It just takes practice:

Dear Dr. Brilliant Cliché;

I am so sick of the hypocrisy! Every New Year’s Eve, I listen to people babble incoherently about all the great resolutions they are starting “tomorrow.”
Tomorrow comes and some of them manage to actually make it one day. I’ve seen them go as long as a month. Then- boom!
That’s it. I start hearing excuses and elaborate explanations as to why the “one slip” meant nothing.

Before you know it, they get to the point where they don’t even bother with the excuses anymore. If I ask what happened to the resolution,
they just say , “oh, shut up.”

Why do people even bother with this BS? It’s obvious that nobody can “just do it.”

Betty Brown

Dear Betty,

Recent evidence has shown that for the most part humans don’t pay attention to much of their lives. They operate largely on auto pilot. Habits and ritual are what define who we are. Occasionally, we may stop and take a look at ourselves. New Year’s Eve is one of these times. We access what we would like to change, we make resolutions…we pay attention for a while. Then we revert back to auto pilot and do what we were doing before.

Permanent change is possible, but studies show it requires conscious attention for 2 to 7 years to install a new behavior into our automatic processes. Most people give it a month- if they don’t see results by then, they say they have given it their all and quit.

Advertising is brilliant because it can capture our attention with a true issue but at the same time manipulate us with false expectation of quick results.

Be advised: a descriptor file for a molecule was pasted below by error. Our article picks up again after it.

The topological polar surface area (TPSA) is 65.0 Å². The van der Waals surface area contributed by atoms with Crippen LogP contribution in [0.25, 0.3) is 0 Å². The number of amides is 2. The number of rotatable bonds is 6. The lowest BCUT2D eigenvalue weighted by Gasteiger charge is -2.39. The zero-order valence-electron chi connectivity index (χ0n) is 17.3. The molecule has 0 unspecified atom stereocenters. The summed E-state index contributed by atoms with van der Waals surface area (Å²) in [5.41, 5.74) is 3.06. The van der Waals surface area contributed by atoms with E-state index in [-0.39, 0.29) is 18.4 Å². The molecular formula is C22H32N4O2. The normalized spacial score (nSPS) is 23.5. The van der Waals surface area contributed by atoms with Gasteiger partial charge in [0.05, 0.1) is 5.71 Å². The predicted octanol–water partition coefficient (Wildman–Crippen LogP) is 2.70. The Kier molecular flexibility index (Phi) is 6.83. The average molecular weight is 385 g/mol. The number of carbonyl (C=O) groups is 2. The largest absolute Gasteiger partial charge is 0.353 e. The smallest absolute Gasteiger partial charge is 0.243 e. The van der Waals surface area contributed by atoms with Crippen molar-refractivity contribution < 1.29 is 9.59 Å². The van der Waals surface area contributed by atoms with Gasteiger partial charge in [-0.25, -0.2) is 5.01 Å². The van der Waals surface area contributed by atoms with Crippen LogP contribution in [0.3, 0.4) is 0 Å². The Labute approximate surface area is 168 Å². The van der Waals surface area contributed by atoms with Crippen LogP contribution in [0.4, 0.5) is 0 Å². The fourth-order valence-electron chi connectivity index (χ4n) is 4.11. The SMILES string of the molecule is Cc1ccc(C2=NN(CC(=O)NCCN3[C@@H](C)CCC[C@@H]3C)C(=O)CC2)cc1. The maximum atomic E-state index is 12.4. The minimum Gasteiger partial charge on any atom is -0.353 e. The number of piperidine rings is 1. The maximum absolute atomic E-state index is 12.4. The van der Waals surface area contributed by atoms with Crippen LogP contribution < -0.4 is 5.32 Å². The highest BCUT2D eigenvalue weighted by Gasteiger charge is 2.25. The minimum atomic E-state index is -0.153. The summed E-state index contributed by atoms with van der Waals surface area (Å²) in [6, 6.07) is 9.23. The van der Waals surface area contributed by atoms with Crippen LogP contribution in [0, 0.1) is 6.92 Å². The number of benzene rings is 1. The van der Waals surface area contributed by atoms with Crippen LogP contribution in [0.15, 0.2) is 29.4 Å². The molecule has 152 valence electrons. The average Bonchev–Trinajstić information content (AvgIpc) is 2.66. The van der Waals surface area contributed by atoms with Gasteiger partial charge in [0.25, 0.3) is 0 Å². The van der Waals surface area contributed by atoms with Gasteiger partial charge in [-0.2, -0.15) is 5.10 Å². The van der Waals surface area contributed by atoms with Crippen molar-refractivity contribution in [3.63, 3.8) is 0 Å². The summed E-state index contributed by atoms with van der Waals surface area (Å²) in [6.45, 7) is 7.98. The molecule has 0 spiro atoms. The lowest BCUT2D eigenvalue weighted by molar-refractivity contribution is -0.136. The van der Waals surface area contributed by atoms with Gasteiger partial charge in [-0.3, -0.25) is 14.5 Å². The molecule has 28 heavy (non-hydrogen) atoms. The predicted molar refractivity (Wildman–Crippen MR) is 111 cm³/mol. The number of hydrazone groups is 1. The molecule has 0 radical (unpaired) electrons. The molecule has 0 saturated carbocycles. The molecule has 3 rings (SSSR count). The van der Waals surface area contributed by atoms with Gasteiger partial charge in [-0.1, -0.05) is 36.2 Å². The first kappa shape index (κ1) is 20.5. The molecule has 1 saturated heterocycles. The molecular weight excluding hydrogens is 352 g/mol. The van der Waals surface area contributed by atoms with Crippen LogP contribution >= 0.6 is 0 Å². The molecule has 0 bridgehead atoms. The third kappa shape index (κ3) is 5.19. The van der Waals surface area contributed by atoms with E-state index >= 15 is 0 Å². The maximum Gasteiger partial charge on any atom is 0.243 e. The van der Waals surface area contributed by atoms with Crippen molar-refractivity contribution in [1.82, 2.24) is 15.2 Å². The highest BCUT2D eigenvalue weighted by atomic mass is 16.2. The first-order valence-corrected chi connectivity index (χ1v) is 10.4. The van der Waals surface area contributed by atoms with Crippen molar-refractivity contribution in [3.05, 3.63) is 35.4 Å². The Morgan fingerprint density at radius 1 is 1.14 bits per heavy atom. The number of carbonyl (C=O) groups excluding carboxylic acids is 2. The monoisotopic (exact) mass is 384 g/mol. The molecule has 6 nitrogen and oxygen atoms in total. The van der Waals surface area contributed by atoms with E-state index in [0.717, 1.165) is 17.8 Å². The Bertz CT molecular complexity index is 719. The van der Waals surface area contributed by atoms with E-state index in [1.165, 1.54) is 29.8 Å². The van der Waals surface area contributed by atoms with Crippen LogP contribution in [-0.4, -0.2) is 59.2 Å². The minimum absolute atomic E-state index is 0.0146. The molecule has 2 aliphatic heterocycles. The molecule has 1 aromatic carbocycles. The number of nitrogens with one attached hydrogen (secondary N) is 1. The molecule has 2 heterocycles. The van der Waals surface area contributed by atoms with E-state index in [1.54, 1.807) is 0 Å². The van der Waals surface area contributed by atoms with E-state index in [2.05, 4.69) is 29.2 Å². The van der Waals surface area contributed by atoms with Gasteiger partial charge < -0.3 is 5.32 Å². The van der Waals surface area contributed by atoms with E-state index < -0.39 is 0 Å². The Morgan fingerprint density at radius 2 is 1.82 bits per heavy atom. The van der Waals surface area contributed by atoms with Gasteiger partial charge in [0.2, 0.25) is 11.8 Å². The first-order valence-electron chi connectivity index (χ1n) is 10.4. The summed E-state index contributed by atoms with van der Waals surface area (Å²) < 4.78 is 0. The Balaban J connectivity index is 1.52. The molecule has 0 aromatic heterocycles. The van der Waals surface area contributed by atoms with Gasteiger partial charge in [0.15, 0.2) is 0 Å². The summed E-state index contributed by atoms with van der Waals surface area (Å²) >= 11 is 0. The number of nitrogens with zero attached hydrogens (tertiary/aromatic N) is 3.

So, yes- you can “just do it;” but you have do it every moment of every day for the next 7 years. I have noticed it gets easier after about 5 months but it’s by no means automatic at that point. Any stress can cause a person to revert to old behaviors before that waiting period is up. It takes about 10,000 hours of practice before a new behavior truly becomes part of us.

Dr. Brilliant Cliché

Granny says: New Year’s Eve is when everyone makes resolutions because that’s when EVERYONE is making resolutions. The communal support is there. Advertisers even change the concentration of commercials on TV. During the holidays, you get continuous messages to indulge and splurge, along with voluminous recommendations for antidepressants…but after the holidays the fitness clubs, nicotine gum and Slim Fast sales pitches skyrocket. There’s nothing wrong with that wistful yearning for change. The problem is that when people anticipate change, as with New Year’s, they usually allow themselves to be extra indulgent before they quit. This is why the whole idea of resolutions, in the hands of idiots, can actually be dangerous. Real change takes time. If you are going to try to alter a habit of a lifetime, I do not suggest that you ever “just quit.” A much better idea is to replace the old habit with a new habit. Practicing the new habit gives you something to do while you are going nuts over withdrawal from the old one.

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About Dr. Brilliant Cliché

Dr. Brilliant Cliché and the Granny Dr. are a fictional web presence and advice blog. Together we offer a joint perspective that is deep but not academic, entertaining but not fluff, and educated yet street smart. By joining the internet community we hope to share thoughts and stimulate insightful conversation around pressing issues that affect us all. Looking forward to hearing your thoughts. (This is not a site for therapy nor does it intend to replace medical or other professional care. ) You can leave comments here or email The Dr. at dr.brilliantcliche@yahoo.com and don’t forget to like us on facebook. Our facebook page is Dr. Brilliant Cliche
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One Response to It just takes practice:

  1. Resolutions are good. We are capable of not only being self-correcting, but being better than we ever were. But resolutions that start with a quiet independent thought should be carried out with private resolve and not a public announcement. These ideas are not restricted to January 1st. and in their infancy are very vulnerable to public opinion. Resolutions when fruitful enough to be shown to others never needed to be announced in the first place.

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